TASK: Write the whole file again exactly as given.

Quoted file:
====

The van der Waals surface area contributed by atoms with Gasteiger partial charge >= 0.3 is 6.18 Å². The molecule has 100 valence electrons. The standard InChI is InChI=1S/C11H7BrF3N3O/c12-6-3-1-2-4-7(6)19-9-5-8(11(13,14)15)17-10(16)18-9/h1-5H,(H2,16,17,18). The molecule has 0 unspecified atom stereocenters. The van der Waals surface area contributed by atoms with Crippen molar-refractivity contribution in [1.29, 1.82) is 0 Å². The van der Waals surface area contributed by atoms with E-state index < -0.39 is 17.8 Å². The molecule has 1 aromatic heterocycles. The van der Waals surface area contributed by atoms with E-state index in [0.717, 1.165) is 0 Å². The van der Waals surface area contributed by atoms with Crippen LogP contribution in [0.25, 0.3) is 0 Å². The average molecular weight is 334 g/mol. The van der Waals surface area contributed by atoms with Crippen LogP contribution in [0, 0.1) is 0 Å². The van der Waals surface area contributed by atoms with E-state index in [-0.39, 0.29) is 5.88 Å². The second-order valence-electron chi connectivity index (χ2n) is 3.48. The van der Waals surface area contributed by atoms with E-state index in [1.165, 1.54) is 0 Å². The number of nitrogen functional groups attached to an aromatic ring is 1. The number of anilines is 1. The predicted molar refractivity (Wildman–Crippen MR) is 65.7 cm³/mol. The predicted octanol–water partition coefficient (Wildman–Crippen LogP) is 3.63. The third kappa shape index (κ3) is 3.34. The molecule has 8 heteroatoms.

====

The van der Waals surface area contributed by atoms with Gasteiger partial charge >= 0.3 is 6.18 Å². The molecule has 100 valence electrons. The standard InChI is InChI=1S/C11H7BrF3N3O/c12-6-3-1-2-4-7(6)19-9-5-8(11(13,14)15)17-10(16)18-9/h1-5H,(H2,16,17,18). The molecule has 0 unspecified atom stereocenters. The van der Waals surface area contributed by atoms with Crippen molar-refractivity contribution in [1.29, 1.82) is 0 Å². The van der Waals surface area contributed by atoms with E-state index < -0.39 is 17.8 Å². The molecule has 1 aromatic heterocycles. The van der Waals surface area contributed by atoms with E-state index in [0.717, 1.165) is 0 Å². The van der Waals surface area contributed by atoms with Crippen LogP contribution in [0.25, 0.3) is 0 Å². The average molecular weight is 334 g/mol. The van der Waals surface area contributed by atoms with Crippen LogP contribution in [0, 0.1) is 0 Å². The van der Waals surface area contributed by atoms with E-state index in [-0.39, 0.29) is 5.88 Å². The second-order valence-electron chi connectivity index (χ2n) is 3.48. The van der Waals surface area contributed by atoms with E-state index in [1.165, 1.54) is 0 Å². The number of nitrogen functional groups attached to an aromatic ring is 1. The number of anilines is 1. The predicted molar refractivity (Wildman–Crippen MR) is 65.7 cm³/mol. The predicted octanol–water partition coefficient (Wildman–Crippen LogP) is 3.63. The third kappa shape index (κ3) is 3.34. The molecule has 8 heteroatoms.